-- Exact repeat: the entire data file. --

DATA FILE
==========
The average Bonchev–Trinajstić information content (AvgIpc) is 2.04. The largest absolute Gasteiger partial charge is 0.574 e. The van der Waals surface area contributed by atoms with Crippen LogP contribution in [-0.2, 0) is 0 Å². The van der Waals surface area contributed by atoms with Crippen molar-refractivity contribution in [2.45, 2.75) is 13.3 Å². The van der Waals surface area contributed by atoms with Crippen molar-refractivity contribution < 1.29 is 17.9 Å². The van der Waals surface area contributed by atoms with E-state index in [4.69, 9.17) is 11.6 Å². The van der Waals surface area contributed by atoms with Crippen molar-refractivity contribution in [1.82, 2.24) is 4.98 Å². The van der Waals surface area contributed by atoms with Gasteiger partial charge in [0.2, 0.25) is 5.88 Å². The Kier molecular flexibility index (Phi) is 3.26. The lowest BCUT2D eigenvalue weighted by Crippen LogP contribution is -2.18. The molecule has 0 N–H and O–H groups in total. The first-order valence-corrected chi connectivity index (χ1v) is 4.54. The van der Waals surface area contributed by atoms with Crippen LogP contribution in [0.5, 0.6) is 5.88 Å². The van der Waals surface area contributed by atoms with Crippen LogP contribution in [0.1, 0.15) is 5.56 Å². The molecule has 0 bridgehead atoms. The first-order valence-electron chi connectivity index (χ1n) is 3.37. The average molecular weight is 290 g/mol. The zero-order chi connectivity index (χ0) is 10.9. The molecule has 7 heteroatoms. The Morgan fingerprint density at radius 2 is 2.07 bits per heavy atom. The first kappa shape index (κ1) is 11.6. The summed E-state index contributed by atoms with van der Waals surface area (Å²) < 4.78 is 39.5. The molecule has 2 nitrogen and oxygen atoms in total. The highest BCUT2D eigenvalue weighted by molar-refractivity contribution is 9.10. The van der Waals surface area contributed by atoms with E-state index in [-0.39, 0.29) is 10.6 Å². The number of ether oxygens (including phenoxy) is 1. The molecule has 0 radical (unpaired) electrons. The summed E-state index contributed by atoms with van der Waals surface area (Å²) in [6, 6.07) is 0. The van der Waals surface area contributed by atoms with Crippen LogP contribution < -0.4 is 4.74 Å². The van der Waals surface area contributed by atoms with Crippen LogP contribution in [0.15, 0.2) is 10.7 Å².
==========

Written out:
The average Bonchev–Trinajstić information content (AvgIpc) is 2.04. The largest absolute Gasteiger partial charge is 0.574 e. The van der Waals surface area contributed by atoms with Crippen LogP contribution in [-0.2, 0) is 0 Å². The van der Waals surface area contributed by atoms with Crippen molar-refractivity contribution in [2.45, 2.75) is 13.3 Å². The van der Waals surface area contributed by atoms with Crippen molar-refractivity contribution < 1.29 is 17.9 Å². The van der Waals surface area contributed by atoms with E-state index in [4.69, 9.17) is 11.6 Å². The van der Waals surface area contributed by atoms with Crippen molar-refractivity contribution in [1.82, 2.24) is 4.98 Å². The van der Waals surface area contributed by atoms with Gasteiger partial charge in [0.2, 0.25) is 5.88 Å². The Kier molecular flexibility index (Phi) is 3.26. The lowest BCUT2D eigenvalue weighted by Crippen LogP contribution is -2.18. The molecule has 0 N–H and O–H groups in total. The first-order valence-corrected chi connectivity index (χ1v) is 4.54. The van der Waals surface area contributed by atoms with Crippen LogP contribution in [0.5, 0.6) is 5.88 Å². The van der Waals surface area contributed by atoms with Crippen LogP contribution in [0.1, 0.15) is 5.56 Å². The molecule has 0 bridgehead atoms. The first-order valence-electron chi connectivity index (χ1n) is 3.37. The average molecular weight is 290 g/mol. The zero-order chi connectivity index (χ0) is 10.9. The molecule has 7 heteroatoms. The Morgan fingerprint density at radius 2 is 2.07 bits per heavy atom. The first kappa shape index (κ1) is 11.6. The summed E-state index contributed by atoms with van der Waals surface area (Å²) < 4.78 is 39.5. The molecule has 2 nitrogen and oxygen atoms in total. The highest BCUT2D eigenvalue weighted by molar-refractivity contribution is 9.10. The van der Waals surface area contributed by atoms with E-state index in [-0.39, 0.29) is 10.6 Å². The number of ether oxygens (including phenoxy) is 1. The molecule has 0 radical (unpaired) electrons. The summed E-state index contributed by atoms with van der Waals surface area (Å²) in [6, 6.07) is 0. The van der Waals surface area contributed by atoms with Crippen LogP contribution < -0.4 is 4.74 Å². The van der Waals surface area contributed by atoms with Crippen LogP contribution in [0.15, 0.2) is 10.7 Å².